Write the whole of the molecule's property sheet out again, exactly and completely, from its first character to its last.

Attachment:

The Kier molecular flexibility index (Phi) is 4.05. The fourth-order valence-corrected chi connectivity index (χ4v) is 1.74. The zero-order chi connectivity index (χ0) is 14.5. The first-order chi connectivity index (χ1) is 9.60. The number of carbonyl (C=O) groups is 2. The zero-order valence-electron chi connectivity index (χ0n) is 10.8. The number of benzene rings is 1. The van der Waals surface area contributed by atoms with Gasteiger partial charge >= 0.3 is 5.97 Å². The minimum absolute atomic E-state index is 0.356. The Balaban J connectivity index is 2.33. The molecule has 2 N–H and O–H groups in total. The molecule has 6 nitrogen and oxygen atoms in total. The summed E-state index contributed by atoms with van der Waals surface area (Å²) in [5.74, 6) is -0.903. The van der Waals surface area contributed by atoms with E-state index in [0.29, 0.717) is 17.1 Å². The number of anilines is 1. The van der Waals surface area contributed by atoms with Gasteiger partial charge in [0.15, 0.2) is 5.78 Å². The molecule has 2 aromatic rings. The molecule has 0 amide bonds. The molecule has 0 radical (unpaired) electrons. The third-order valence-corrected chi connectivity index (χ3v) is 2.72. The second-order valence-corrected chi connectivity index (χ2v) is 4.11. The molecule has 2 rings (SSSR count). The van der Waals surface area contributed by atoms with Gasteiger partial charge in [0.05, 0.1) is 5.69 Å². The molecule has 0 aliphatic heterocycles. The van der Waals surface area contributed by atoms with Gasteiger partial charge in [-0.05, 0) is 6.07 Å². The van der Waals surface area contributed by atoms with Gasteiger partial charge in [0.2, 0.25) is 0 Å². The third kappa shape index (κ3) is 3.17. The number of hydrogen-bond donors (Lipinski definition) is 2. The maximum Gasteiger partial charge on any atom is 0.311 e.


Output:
The Kier molecular flexibility index (Phi) is 4.05. The fourth-order valence-corrected chi connectivity index (χ4v) is 1.74. The zero-order chi connectivity index (χ0) is 14.5. The first-order chi connectivity index (χ1) is 9.60. The number of carbonyl (C=O) groups is 2. The zero-order valence-electron chi connectivity index (χ0n) is 10.8. The number of benzene rings is 1. The van der Waals surface area contributed by atoms with Gasteiger partial charge >= 0.3 is 5.97 Å². The minimum absolute atomic E-state index is 0.356. The Balaban J connectivity index is 2.33. The molecule has 2 N–H and O–H groups in total. The molecule has 6 nitrogen and oxygen atoms in total. The summed E-state index contributed by atoms with van der Waals surface area (Å²) in [5.74, 6) is -0.903. The van der Waals surface area contributed by atoms with E-state index in [0.29, 0.717) is 17.1 Å². The number of anilines is 1. The van der Waals surface area contributed by atoms with Gasteiger partial charge in [0.15, 0.2) is 5.78 Å². The molecule has 2 aromatic rings. The molecule has 0 amide bonds. The molecule has 0 radical (unpaired) electrons. The third-order valence-corrected chi connectivity index (χ3v) is 2.72. The second-order valence-corrected chi connectivity index (χ2v) is 4.11. The molecule has 2 rings (SSSR count). The van der Waals surface area contributed by atoms with Gasteiger partial charge in [0.05, 0.1) is 5.69 Å². The molecule has 0 aliphatic heterocycles. The van der Waals surface area contributed by atoms with Gasteiger partial charge in [-0.05, 0) is 6.07 Å². The van der Waals surface area contributed by atoms with Gasteiger partial charge in [0.2, 0.25) is 0 Å². The third kappa shape index (κ3) is 3.17. The number of hydrogen-bond donors (Lipinski definition) is 2. The maximum Gasteiger partial charge on any atom is 0.311 e.